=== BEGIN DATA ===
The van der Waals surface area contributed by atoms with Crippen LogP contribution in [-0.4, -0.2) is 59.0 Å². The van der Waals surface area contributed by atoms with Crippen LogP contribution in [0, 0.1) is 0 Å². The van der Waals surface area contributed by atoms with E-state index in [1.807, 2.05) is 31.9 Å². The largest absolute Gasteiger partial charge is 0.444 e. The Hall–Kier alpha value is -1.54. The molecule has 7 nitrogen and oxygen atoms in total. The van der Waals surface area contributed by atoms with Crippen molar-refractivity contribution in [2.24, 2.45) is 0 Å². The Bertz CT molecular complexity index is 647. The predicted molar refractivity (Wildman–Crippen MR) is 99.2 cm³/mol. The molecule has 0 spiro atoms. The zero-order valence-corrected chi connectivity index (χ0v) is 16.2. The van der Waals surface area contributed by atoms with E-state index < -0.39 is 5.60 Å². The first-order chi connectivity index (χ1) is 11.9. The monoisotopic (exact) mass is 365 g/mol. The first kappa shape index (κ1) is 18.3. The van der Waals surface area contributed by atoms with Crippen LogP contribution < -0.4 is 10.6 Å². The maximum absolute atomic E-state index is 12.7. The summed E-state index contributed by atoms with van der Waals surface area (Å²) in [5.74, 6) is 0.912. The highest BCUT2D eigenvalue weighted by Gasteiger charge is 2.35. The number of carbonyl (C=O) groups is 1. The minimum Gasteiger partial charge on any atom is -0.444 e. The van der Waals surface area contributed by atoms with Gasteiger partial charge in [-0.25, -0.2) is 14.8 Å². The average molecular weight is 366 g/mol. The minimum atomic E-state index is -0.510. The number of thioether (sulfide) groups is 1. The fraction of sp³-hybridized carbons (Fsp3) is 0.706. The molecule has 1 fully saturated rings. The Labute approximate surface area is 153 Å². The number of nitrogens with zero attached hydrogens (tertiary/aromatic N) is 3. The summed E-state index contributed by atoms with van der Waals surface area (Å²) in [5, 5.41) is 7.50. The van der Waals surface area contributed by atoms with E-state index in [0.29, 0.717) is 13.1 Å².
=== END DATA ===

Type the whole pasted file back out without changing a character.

The van der Waals surface area contributed by atoms with Crippen LogP contribution in [-0.4, -0.2) is 59.0 Å². The van der Waals surface area contributed by atoms with Crippen LogP contribution in [0, 0.1) is 0 Å². The van der Waals surface area contributed by atoms with E-state index in [1.807, 2.05) is 31.9 Å². The largest absolute Gasteiger partial charge is 0.444 e. The Hall–Kier alpha value is -1.54. The molecule has 7 nitrogen and oxygen atoms in total. The van der Waals surface area contributed by atoms with Crippen molar-refractivity contribution in [2.24, 2.45) is 0 Å². The Bertz CT molecular complexity index is 647. The predicted molar refractivity (Wildman–Crippen MR) is 99.2 cm³/mol. The molecule has 0 spiro atoms. The zero-order valence-corrected chi connectivity index (χ0v) is 16.2. The van der Waals surface area contributed by atoms with E-state index < -0.39 is 5.60 Å². The first-order chi connectivity index (χ1) is 11.9. The monoisotopic (exact) mass is 365 g/mol. The first kappa shape index (κ1) is 18.3. The van der Waals surface area contributed by atoms with Crippen LogP contribution < -0.4 is 10.6 Å². The maximum absolute atomic E-state index is 12.7. The summed E-state index contributed by atoms with van der Waals surface area (Å²) in [5.74, 6) is 0.912. The highest BCUT2D eigenvalue weighted by Gasteiger charge is 2.35. The number of carbonyl (C=O) groups is 1. The minimum Gasteiger partial charge on any atom is -0.444 e. The van der Waals surface area contributed by atoms with Gasteiger partial charge in [-0.25, -0.2) is 14.8 Å². The average molecular weight is 366 g/mol. The minimum atomic E-state index is -0.510. The number of thioether (sulfide) groups is 1. The fraction of sp³-hybridized carbons (Fsp3) is 0.706. The molecule has 1 fully saturated rings. The Labute approximate surface area is 153 Å². The number of nitrogens with zero attached hydrogens (tertiary/aromatic N) is 3. The summed E-state index contributed by atoms with van der Waals surface area (Å²) in [5, 5.41) is 7.50. The van der Waals surface area contributed by atoms with E-state index in [0.29, 0.717) is 13.1 Å².